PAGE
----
Ahead of the summit, ultra-Orthodox politicians tried to create a sense of crisis. They initiated preliminary meetings with officials at the Transportation Ministry and the prime minister's senior staff, mediated by Tourism Minister Yariv Levin, to raise a series of old and new demands concerning Sabbath observance. Even during the special meeting, a senior ultra-Orthodox politician spoke with a senior official in the prime minister's office to raise their demands, only to be met with the same proposals that they had received before: The government would open an official inquiry to determine the extent of the necessary maintenance work and the rules to determine what would be allowed on the Sabbath. This compromise will be presented to the public in the next few days as the solution to the dispute.
At the meeting, the rabbis focused on the railway staff and Transportation Ministry officials as their targets. Among the options they discussed was a call to boycott the railroads over the maintenance work, as though the problem were customer service and not government policy.
Another dispute centered on soccer. Two years ago, a group of religious players petitioned the Labor Court to stop the National League (Israel's minor league) from holding matches on the Sabbath. To everyone's surprise, Justice Ariella Giltzer ruled that matches on the Sabbath violate the Hours of Work and Rest Law. From there, the case went to the Supreme Court. At the court's request, the director general of the Ministry of Sport, Yossi Sharabi, prepared an proposal for resolving the issue legally. Netanyahu presented it last week, declaring that there would be no change to the status quo and that games would continue to be played on the Sabbath. While the ultra-Orthodox protested the decision, they also admitted that there was nothing they could do about it. Now that the state has announced that it is adopting the proposal, it is up to the Supreme Court to issue a final ruling.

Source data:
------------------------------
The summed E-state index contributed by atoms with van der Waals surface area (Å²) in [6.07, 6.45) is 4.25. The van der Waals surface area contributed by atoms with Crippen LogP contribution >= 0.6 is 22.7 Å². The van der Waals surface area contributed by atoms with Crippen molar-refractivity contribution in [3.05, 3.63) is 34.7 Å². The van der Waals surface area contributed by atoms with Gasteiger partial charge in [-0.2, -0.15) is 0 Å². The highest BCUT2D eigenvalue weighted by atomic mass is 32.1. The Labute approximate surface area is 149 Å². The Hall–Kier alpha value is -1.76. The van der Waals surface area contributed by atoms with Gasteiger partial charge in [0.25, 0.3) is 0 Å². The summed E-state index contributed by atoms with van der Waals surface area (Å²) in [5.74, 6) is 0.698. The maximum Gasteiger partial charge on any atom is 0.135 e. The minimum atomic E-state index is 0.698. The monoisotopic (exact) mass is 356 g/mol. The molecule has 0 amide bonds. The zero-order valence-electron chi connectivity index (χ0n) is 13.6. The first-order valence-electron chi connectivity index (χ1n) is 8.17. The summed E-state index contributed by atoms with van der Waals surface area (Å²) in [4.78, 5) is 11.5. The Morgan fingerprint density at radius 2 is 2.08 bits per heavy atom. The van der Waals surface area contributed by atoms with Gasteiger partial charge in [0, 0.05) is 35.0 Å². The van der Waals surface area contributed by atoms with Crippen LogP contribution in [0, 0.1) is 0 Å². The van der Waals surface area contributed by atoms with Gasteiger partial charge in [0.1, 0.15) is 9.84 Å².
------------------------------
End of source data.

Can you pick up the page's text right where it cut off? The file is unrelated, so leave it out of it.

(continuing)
A petition to expand public transportation on the Sabbath has just been rejected by the Supreme Court. It called for the state to re-examine its prohibition on public transport on the Sabbath apart from some exceptions and permit public transportation services by privately owned companies. The ultra-Orthodox opposed the change.
The special meeting was an important event for internal ultra-Orthodox politics. Talk has been growing over the past few months about the need to consolidate forces and run a joint ultra-Orthodox list in the next election. The coalition would include the Hasidic Agudat Yisrael and the Lithuanian Degel HaTorah parties (which have already been working together for years as the joint Yahadut HaTorah) together with the Mizrahi ultra-Orthodox Shas.
When the issue was raised in talks between senior party members, it was decided to strengthen ties between them, but to postpone the final decision on a coalition to a date closer to the next election. The fact that the spiritual leaders of all three parties met together under the same roof is evidence of closer ties between the parties and lays the foundation for the possibility of them running together in a joint list in the next election.
A senior member of Yahadut HaTorah told Al-Monitor that such an amalgamation of forces would increase the political power of the ultra-Orthodox while neutralizing the anticipated decline of Shas to just five seats, according to polls published in the past few months (following the investigation of Interior Minister Aryeh Deri and his wife Yaffa).
The ultra-Orthodox are worried that Deri's legal trouble could cause voters to abandon Shas for other, nonreligious parties such as the Likud. So far, however, Deri and the other ultra-Orthodox leaders will have to be content with the full backing of their rabbis for their policies.